How We Communicate: “Now Harvesting”
In The Garden at 485 Elm, everyone grows all crops together. Everyone picks from the same beds of greens, the same tomato plants, the same herb boxes.
One of the most common questions about the garden is, “How do you divide the food shares?”
There’s plenty of food for all the gardeners here and our households. In fact, there’s so much food that during the more productive parts of the season, we donate food to free community lunches on Mondays at the Unitarian Church of Montpelier and on Wednesdays at the Christ Episcopal Church.
We grow a few “boutique” crops with more limited shares, such as celeriac, kohlrabi, and okra. When they’re ready to eat, we’ll let people know how much per gardener. But that’s the exception.
The rule is more like what follows . . .
When gardeners arrive, they check the Now Harvesting white board. We list the name and location of each crop, as well as general harvesting guidelines.
This season, we planted bush beans and pole beans four times before we finally saw promise of bean bounty. Other gardeners we talked with described something similar. Some attribute it to the long, cold, wet spring.
This season’s summer squash are shaping up to be our best ever! One of the gardeners here who became our squash captain suggested using row cover over the plants until they were so large they were pushing it off themselves. That seems to have done the trick. Not every plant survived, but the ones that did — wow.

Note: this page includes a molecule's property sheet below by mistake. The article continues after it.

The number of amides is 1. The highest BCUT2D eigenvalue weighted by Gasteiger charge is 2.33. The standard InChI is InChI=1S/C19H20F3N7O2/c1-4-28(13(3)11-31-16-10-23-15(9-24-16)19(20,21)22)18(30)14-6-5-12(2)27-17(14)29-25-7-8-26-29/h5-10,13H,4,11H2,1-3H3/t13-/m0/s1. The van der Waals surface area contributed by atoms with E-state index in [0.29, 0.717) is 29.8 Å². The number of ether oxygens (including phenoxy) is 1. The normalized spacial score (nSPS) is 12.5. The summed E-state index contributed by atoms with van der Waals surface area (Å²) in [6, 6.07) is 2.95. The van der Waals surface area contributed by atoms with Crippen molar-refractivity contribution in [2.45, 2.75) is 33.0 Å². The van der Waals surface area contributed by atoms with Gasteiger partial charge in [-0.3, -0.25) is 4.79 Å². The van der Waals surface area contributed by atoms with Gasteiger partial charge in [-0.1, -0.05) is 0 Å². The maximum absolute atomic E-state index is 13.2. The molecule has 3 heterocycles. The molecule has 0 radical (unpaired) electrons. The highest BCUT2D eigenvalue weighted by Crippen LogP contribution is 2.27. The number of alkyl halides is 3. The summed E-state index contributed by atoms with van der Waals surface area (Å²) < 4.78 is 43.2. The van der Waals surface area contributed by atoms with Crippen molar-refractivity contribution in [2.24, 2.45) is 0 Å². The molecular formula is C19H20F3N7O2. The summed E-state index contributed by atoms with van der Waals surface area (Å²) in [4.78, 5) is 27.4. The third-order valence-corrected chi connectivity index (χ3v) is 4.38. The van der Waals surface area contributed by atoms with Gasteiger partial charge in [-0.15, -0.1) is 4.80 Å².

We planted carrots around the perimeter of pea trellises in two rows.
Tomato time is just beginning. A couple more are ripe each day. Soon, there will be more than we can keep up with.
It was the Year of the Flea Beetle. Brassica were slow to start this season. At last, some of the kale is large enough to eat. We are enjoying tasty, hardy leafy greens.
Bed 6 is all raised beds in hemlock boxes. As greens bolt or go to seed, we replant. There’s always a wide variety of salad and cookable greens to eat. These are the beds that contribute the most to food donations for local community lunches.
When we picked up our hot pepper seedlings from Ananda Gardens, there was no bed prepared for them. So we planted one pepper plant at the center walkway end of 11 rows.
This season we planted Sungold cherry tomatoes from Ananda Gardens in boxes. The plants seem happy, and the little tomatoes are delicious.